Brian Wilson was just being himself Silenced: The %o personality that made the Dundalk- bashing DJ famous is the same one that got him fired.

ON THE AIR

November 26, 1995|By Chris Kaltenbach | Chris Kaltenbach,SUN STAFF

You hire a guy who's known for being obnoxious on the air, who's been ragging on a community in southeast Baltimore County for more than 10 years, whose stint on Baltimore's radio airwaves a decade earlier brought the kind of ratings you've been dreaming of.

You ask him to recapture those halcyon days. He tries for three months, using the same on-air persona he's always had, giving you pretty much what you'd expected.

Then you fire him.

WOCT's Brian Wilson deserved better. He gave the station exactly what it should have expected, and for his trouble got fired only about 90 days into his show -- certainly one of the shortest tenures in local radio history.

You can debate the merits of Brian Wilson. You can decry his persistent Dundalk-bashing and pray to God that he shut up for a change. Personally, I was never a big fan of his style and, having lived in Glen Burnie for eight years, would just as soon have DJ's lay off community-bashing altogether.

But the folks at the Colt should have known what they were

getting when they signed him; his shtick there wasn't that much different from his shtick at B-104 (same frequency, different station) a decade earlier.

To fire him three months into his show, before the show even had a chance to show up in the ratings, seems unfair.

(Of course, his bosses may have other reasons for shoving Mr. Wilson off the air. But they aren't talking, so it's hard to say.)

If the management at WOCT wasn't willing to take the heat Brian Wilson generates, they should never have hired him in the first place.

Squaring off

The fur could end up flying at WJHU-FM (88.1) tomorrow, as the head honchos of Baltimore City and Baltimore County are interviewed on "The Marc Steiner Show."

Not that these two gentlemen have a history of despising each other or anything like that.

In fact, word is they get along fabulously. But County Executive Dutch Ruppersberger has been a vocal critic of a recently announced plan to move 1,300 low-income families from the inner city to the suburbs. Mayor Kurt Schmoke is all for it.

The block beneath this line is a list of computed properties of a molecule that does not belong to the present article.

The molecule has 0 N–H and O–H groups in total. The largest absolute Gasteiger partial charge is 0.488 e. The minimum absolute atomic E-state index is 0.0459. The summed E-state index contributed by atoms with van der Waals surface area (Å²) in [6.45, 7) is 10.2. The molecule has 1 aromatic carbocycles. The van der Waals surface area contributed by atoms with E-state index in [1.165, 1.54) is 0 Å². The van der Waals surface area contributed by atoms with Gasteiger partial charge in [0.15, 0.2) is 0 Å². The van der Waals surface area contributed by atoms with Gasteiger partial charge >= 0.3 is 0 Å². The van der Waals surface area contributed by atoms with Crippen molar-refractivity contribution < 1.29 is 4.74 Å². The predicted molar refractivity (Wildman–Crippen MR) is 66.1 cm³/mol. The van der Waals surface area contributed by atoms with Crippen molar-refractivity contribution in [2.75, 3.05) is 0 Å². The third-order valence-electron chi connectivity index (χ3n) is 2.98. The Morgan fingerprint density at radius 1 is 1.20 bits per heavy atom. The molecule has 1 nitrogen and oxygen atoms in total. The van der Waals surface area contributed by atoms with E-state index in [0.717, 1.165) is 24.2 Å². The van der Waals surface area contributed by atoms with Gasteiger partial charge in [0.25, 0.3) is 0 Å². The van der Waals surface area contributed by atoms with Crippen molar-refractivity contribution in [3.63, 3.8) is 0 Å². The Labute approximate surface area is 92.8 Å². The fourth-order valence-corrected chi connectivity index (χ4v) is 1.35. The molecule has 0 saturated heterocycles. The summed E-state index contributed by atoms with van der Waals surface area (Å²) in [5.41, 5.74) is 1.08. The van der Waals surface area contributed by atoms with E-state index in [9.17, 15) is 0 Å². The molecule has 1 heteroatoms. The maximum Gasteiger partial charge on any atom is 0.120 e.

Could be interesting to hear what these two have to say, especially once they start taking phone calls from listeners. More than a few Baltimore County residents want no part of the agreement, which arose from a lawsuit filed by the ACLU against Baltimore. The two-hour program begins at noon.

Mr. Steiner has a couple other shows planned for the week that could prove interesting. At 1 p.m. Wednesday, comedian/social activist/weight-loss guru Dick Gregory sits down for a chat. And at noon Thursday, Sun film critic Stephen Hunter plants himself in front of the microphone. (If you really want to get his goat, call in and say how you think the remake of "King Kong" from 1976 is the greatest film ever made.)

Sinatra tribute

All you fans of Old Blue Eyes may want to park your radio dial at WLG-AM (1360, 1330 in Havre de Grace) for the next few weeks.

As his 80th birthday approaches, WLG Legends Radio is going positively Sinatra-happy. Since Oct. 2, they've been broadcasting "Lunch With a Guy Named Frank" every weekday at noon. Today, the celebration really kicks into gear with the first of a four-part "Sinatra -- Young at Heart" birthday special.

The eight-hour program, airing in two-hour segments during the next four Sundays, tracks Sinatra's career over five decades, from his beginnings with Major Bowes to his big-band stints with Harry James and Tommy Dorsey, his landmark "September of My Years" album and his current work with the likes of U2's Bono.

From 2 p.m. to 5 p.m. Dec. 10, the station will broadcast "Frank Sinatra: An American Legend," with daughter Nancy Sinatra as host. And from 6 a.m. to 6 p.m. on the Chairman of the Board's birthday, Dec. 12, Alan Field, Ken Jackson and Wayne Gruen will play Sinatra's Top 100 hits.

' Do-be-do-be-do, indeed.

'Funny' album

Country-music fans take note: Joe Diffie's new album, "Life's So Funny," gets its world premiere at 10 p.m. Thursday night on WPOC-FM (93.1).

Included on the album is the single "Bigger Than The Beatles." Let's just hope this doesn't mean we have a six-hour look at his career coming up on ABC anytime soon.

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